JJ became increasingly jaundiced and lost his ability to walk and write. He was referred to a liver specialist, who failed to diagnose JJ's condition. He was told he might never walk again. His paediatrician worried that JJ's organs were shutting down. He was getting weaker, felt really sick and was exhausted. The whites of his eyes were now yellow and he had short term memory problems. He couldn't keep food down and all he did was sleep.

Finally in August of 2007 JJ was referred to a haematologist who found that this was a case of Pernicious Anaemia and when he was tested for B12 he had a record serum level of zero. He was also low in other vitamins including vitamin D.

JJ went undiagnosed for so long that the tissue in his spinal cord which carries nerve impulses was also seriously damaged. This condition (SACD) Subacute Combined Degeneration of the spinal cord is secondary to pernicious anaemia. He also has multiple fractures and osteoporosis in his back.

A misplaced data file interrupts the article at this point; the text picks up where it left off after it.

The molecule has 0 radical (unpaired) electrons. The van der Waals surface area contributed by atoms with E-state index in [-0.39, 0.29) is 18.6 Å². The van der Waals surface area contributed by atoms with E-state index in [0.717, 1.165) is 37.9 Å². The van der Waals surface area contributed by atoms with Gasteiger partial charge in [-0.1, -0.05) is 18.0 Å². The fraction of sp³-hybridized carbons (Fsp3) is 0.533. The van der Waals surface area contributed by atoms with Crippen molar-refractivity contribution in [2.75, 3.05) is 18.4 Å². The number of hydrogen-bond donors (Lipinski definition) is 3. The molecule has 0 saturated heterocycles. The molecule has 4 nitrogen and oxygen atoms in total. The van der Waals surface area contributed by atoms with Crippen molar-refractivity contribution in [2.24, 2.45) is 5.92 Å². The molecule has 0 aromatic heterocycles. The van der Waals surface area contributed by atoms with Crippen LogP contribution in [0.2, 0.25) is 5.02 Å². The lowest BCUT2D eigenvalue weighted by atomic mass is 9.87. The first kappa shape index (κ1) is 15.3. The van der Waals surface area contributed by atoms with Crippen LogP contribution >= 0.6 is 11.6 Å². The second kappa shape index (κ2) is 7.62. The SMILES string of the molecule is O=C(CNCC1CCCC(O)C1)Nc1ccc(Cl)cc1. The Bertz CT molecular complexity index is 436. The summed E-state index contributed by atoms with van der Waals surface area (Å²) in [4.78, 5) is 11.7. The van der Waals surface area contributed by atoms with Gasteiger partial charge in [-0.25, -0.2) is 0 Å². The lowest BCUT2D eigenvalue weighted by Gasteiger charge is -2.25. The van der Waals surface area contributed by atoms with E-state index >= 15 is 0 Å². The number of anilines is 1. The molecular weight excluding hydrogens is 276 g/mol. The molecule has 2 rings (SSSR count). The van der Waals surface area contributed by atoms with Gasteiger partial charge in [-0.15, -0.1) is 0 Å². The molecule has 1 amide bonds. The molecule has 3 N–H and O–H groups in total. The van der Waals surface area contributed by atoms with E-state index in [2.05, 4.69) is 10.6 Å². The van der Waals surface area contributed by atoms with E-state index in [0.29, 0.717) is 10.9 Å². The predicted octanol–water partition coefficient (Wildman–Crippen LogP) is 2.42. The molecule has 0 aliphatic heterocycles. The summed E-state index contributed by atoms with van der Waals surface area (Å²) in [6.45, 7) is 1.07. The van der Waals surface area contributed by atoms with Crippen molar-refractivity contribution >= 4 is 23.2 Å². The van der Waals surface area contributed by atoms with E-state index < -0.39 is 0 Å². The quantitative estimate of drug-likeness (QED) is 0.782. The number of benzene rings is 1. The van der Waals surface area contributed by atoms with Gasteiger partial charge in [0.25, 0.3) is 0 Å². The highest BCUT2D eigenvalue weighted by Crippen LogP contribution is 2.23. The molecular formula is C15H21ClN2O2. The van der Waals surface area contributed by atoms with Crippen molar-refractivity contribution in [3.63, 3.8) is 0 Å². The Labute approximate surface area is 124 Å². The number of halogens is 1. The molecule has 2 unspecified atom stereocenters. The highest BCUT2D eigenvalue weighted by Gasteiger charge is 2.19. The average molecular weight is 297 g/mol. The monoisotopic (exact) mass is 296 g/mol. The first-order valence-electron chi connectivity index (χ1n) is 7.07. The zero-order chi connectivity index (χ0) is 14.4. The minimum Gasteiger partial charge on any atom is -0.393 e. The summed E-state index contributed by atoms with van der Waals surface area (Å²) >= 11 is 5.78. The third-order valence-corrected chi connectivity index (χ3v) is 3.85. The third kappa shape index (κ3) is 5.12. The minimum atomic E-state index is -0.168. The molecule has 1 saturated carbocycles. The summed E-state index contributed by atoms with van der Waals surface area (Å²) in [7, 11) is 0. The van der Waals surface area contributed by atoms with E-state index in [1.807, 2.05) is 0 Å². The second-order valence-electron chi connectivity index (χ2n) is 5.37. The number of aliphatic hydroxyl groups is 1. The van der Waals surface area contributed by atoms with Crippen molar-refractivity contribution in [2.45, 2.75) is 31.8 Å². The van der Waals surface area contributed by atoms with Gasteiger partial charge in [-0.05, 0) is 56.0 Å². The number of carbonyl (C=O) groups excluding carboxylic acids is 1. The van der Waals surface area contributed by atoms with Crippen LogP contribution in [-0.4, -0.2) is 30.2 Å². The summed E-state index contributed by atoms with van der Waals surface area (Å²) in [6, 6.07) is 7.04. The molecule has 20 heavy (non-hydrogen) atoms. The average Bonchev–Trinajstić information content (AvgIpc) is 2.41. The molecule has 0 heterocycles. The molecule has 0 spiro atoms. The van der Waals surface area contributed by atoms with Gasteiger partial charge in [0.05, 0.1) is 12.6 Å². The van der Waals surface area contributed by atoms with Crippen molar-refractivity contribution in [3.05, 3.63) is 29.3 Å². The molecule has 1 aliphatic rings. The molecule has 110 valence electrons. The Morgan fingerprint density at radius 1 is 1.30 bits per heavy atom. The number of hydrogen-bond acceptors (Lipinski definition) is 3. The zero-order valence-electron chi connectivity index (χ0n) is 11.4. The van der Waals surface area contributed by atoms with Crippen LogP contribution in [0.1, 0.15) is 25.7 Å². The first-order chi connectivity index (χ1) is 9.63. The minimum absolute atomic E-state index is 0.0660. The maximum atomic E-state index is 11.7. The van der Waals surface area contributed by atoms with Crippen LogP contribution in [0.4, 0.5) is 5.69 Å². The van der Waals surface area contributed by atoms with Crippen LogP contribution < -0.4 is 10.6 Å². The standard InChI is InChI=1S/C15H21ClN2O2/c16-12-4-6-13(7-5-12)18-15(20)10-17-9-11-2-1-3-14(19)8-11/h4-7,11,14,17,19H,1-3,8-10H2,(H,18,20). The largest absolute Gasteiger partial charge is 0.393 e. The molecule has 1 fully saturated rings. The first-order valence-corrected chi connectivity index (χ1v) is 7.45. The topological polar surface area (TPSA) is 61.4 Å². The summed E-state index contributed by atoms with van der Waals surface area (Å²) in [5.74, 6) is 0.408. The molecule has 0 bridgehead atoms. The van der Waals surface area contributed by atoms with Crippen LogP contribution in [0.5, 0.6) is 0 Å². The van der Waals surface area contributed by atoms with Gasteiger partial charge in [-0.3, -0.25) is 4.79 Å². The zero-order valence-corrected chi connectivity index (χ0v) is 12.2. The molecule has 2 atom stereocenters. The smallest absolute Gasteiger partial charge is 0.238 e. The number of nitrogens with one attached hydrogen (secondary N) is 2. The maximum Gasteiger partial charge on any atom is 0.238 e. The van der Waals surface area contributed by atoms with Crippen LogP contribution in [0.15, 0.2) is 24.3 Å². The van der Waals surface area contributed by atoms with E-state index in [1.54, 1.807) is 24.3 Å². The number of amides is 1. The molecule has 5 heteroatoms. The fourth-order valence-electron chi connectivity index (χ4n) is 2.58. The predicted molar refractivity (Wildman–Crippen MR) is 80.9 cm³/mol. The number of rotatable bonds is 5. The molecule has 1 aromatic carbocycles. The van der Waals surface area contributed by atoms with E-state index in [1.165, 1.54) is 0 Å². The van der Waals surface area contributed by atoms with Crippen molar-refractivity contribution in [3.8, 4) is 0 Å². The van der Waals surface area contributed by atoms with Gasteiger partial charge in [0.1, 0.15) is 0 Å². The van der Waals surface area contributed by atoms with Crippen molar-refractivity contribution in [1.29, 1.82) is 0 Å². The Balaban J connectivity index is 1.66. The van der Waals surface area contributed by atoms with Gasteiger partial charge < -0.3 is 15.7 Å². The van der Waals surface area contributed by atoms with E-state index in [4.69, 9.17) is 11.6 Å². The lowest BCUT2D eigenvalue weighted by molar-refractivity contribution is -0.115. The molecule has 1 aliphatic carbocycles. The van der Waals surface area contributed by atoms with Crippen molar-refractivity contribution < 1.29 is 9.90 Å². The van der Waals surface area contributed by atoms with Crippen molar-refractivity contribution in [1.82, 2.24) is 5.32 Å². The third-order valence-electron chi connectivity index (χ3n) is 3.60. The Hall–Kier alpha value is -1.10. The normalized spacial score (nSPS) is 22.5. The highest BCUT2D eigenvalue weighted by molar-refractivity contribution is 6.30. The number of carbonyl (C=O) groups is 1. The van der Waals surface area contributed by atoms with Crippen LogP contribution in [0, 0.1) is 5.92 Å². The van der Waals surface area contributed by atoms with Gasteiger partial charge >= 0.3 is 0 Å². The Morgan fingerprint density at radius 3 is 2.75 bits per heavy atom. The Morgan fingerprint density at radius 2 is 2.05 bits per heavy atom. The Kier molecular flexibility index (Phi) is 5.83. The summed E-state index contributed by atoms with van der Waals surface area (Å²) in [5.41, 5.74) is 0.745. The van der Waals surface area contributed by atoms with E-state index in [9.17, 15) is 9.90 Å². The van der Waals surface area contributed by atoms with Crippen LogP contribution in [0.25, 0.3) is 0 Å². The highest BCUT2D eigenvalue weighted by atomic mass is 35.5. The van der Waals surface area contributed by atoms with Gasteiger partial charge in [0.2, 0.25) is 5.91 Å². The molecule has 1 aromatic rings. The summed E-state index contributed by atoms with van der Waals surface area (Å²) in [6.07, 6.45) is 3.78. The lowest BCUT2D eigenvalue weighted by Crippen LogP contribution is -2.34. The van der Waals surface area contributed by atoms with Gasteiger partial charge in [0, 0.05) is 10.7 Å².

JJ's mother Kelly, knows that a simple test of his B12 level would have diagnosed his problem months before and would have prevented some of his nerve damage. She is dedicated to raising awareness of this condition so that others do not have to endure the same distressing experience.


Ellen - aged 70

B12 serum level: 256

Symptoms experienced:

  • Acute iron-deficiency anaemia
  • Depression
  • Breathlessness
  • Aggression
  • Bed bound

Ellen was in her late 70s, suffering from acute iron-deficiency anaemia, kyphoscoliosis, severe arthritis, and depression.

Due to her anaemia, doctors were convinced she had a bleed. She was subjected to multiple investigative procedures and was hospitalised for months - emerging without any concrete diagnosis. Her treatment included multiple iron transfusions and blood transfusions, these had no lasting impact on her anaemia. She was given a gastroscopy and colonoscopy - both were negative for a bleed. During several visits her friend asked nursing staff about possible Vitamin B12 deficiency, sadly she was ignored.